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Originally published September 25, 2013 at 5:56 AM | Page modified September 25, 2013 at 6:49 AM

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Pirate Bay Swede's hacking, fraud sentence reduced

A Swedish court has dismissed part of the hacking and fraud charges against the founder of the popular file-sharing website Pirate Bay and reduced his prison sentence from two years to one.

The Associated Press

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STOCKHOLM —

A Swedish court has dismissed part of the hacking and fraud charges against the founder of the popular file-sharing website Pirate Bay and reduced his prison sentence from two years to one.

The Svea Court of Appeal on Wednesday dismissed cases against Gottfrid Svartholm Warg relating to the hacking of Nordea Bank AB, saying it could not be ruled out that others may have remotely accessed his computer as he has claimed. It upheld the conviction of hacking into the servers of two other companies, Applicate and Logica, which handle sensitive information for Sweden's police force and tax authority.

The court, which heard two IT experts in the case, noted that Svartholm Warg had not disputed his computer was used in several hacking cases between January 2010 and August 2012.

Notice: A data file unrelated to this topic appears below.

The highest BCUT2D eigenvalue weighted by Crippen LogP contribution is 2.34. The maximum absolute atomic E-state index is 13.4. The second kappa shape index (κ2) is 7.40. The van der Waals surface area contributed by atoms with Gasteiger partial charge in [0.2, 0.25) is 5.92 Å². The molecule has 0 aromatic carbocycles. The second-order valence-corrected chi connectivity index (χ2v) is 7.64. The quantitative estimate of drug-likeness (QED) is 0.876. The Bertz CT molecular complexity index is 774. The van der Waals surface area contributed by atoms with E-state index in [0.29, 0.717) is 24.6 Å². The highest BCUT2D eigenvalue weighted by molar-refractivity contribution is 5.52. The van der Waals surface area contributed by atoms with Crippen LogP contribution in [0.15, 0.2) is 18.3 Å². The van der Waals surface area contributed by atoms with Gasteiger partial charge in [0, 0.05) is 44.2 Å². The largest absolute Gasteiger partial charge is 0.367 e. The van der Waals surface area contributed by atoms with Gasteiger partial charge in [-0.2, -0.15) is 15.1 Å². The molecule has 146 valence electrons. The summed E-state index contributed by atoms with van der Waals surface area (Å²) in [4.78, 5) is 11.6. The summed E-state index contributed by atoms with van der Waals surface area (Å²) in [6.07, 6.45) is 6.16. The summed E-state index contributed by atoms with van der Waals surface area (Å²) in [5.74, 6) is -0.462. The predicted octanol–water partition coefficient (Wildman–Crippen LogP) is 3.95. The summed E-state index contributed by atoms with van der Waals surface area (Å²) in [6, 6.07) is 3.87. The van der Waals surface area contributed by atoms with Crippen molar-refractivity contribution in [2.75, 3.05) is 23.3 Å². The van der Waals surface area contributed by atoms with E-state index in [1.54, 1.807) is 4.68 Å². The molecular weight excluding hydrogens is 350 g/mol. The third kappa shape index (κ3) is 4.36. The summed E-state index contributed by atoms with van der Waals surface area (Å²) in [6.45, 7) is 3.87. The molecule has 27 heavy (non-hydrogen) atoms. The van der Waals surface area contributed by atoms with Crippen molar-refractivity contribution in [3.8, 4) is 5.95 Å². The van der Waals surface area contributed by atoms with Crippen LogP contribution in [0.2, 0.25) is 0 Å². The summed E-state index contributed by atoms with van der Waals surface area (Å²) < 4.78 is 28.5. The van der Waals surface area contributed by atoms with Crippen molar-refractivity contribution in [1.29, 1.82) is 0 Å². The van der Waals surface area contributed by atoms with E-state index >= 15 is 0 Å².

In 2009, a Swedish court gave him and three Pirate Bay colleagues one-year sentences for copyright violation. They also were ordered to pay 46 million kronor ($6.5 million) in damages to the entertainment industry.

Svartholm Warg appealed that ruling, but left the country. He was arrested in Cambodia in 2012 and deported back to Sweden after an international arrest warrant was issued against him. He has served out his sentence for his first conviction while under detention over his hacking charges.

Known by his Internet alias "Anakata," the 28-year-old Svartholm Warg also is wanted in Denmark, where he is suspected of hacking to access sensitive information.

The Pirate Bay is one of the world's biggest free file-sharing websites, offering millions of users a forum for downloading music, movies and computer games.

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